Teaching Feminism to My 3 Year Old

In the Talmud, Tractate Brachot, chapter 2, our Sages argue about the earliest possible time one can say the Shema. Funny enough, I had a similar conversation, before my daughter was born, with a close friend. I wanted to know what she, an experienced parent, thought about teaching young girls about feminism. When should we begin teaching girls about equality, and when should we begin allowing our daughters to play with whatever toys they choose — whether that dolls or blocks?

As did our Sages, we had opposing opinions. I felt that the sooner the better! Children should be taught from day one, and I planned to do so — to teach my daughter about her rights as a woman from the get-go.

“Just don’t become too radical,”  my friend warned me, claiming that there are, in fact, innate differences between boys and girls and that I could do nothing about them

So, when Golan was born, I did my best to seek out clothes in all colors: pink, white, blue and red. My spouse and I share the household chores; Golan witnesses how her Abba cooks while I keep the house clean and cozy. We go to synagogue as a family.

And yet, with Golan at the age of only 3, we are faced with the stark gender norms which are instilled in our children’s lives starting in preschool. On a recent Friday morning, Golan and I sat in a cafe for some quality time together. A family sitting near us had a girl around the same age as Golan, and they began to play together while we sat and made small talk. We discovered that Golan was attending the same kindergarten as her nephew. “Do you and Or (her nephew) play together sometimes, or does he only play with boys’ toys?” the mother asked Golan.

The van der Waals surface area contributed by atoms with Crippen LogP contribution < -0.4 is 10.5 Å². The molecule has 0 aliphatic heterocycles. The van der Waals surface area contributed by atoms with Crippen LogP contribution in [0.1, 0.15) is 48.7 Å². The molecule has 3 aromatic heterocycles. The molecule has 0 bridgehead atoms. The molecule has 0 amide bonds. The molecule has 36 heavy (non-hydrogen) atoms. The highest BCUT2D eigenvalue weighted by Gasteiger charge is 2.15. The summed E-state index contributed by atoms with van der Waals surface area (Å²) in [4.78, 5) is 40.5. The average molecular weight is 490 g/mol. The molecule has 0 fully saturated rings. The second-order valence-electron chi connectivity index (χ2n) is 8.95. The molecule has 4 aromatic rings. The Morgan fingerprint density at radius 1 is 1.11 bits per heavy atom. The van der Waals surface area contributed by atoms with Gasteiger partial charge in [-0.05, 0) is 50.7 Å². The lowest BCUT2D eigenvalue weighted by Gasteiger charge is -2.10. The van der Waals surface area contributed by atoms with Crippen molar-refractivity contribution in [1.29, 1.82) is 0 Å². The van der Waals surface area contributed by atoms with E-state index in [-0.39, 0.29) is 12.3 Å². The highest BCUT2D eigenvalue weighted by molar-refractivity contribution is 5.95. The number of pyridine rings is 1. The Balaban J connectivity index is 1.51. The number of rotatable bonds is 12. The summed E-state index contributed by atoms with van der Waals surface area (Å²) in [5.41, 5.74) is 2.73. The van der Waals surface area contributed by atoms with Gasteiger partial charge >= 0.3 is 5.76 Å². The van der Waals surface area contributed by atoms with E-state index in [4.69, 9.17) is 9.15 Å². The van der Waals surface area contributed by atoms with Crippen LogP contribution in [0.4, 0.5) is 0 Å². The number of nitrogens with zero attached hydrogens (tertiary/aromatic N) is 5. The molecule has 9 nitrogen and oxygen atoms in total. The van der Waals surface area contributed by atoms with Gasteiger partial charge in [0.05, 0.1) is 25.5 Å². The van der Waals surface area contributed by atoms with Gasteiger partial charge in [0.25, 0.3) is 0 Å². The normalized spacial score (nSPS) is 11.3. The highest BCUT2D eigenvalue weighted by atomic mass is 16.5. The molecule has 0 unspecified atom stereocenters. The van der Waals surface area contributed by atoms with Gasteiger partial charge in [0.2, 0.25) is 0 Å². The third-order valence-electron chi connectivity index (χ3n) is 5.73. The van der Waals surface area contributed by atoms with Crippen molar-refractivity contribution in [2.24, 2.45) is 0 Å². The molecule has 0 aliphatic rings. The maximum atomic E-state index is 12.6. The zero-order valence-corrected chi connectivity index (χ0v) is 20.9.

My little 3-year old looked at her confused and replied, “All the toys belong to both the boys and the girls.”

“And what do you think: who’s cuter, boys or girls?” — “Both boys and girls!” Golan answered.

The surprised mother looked at me with apparent admiration. “I see that equality education starts at a young age with you,” she laughed.

My heart was full of pride and joy.

I felt that I have found success, at least for now, in educating my young daughter. The final test results won’t be in at least until she is serving in the army, where she may find that a soldier refuses to accept orders from her because she is a woman. Or perhaps when at 25, she will be disappointed to find that women earn less money than men.

I want her to be able to provide the same answer she gave at age 3, when asked at age 20 why she would study electrical engineering, or why she knows her way around a toolbox.

I don’t see anything wrong with radically teaching our children about gender equality, and equality in general. If we raise our children from infancy resolutely stating: that both sexes should be allowed the same opportunities; that colors, toys, or professions don’t belong to one group over the other; perhaps we will yield a world of true equality in years to come.

Or maybe my friend was right, maybe there are innate differences that can not be overcome. Maybe it isn’t worth the fight.

The thing is, Golan, who will only agree to wear dresses and pink shoes also loves Fireman Sam. I’m not worried that she will grow up to be a tomboy, I am afraid that she will find herself believing that certain things are only for boys and that she has no claim to them. That frightens me.

A woman’s place is anywhere she’d like to be – in the kitchen, in the office, or even on the moon! Our job as parents and mentors is to pave the way, to normalize the egalitarian reality for our young girls, and to remove any obstacles that may be in their way.

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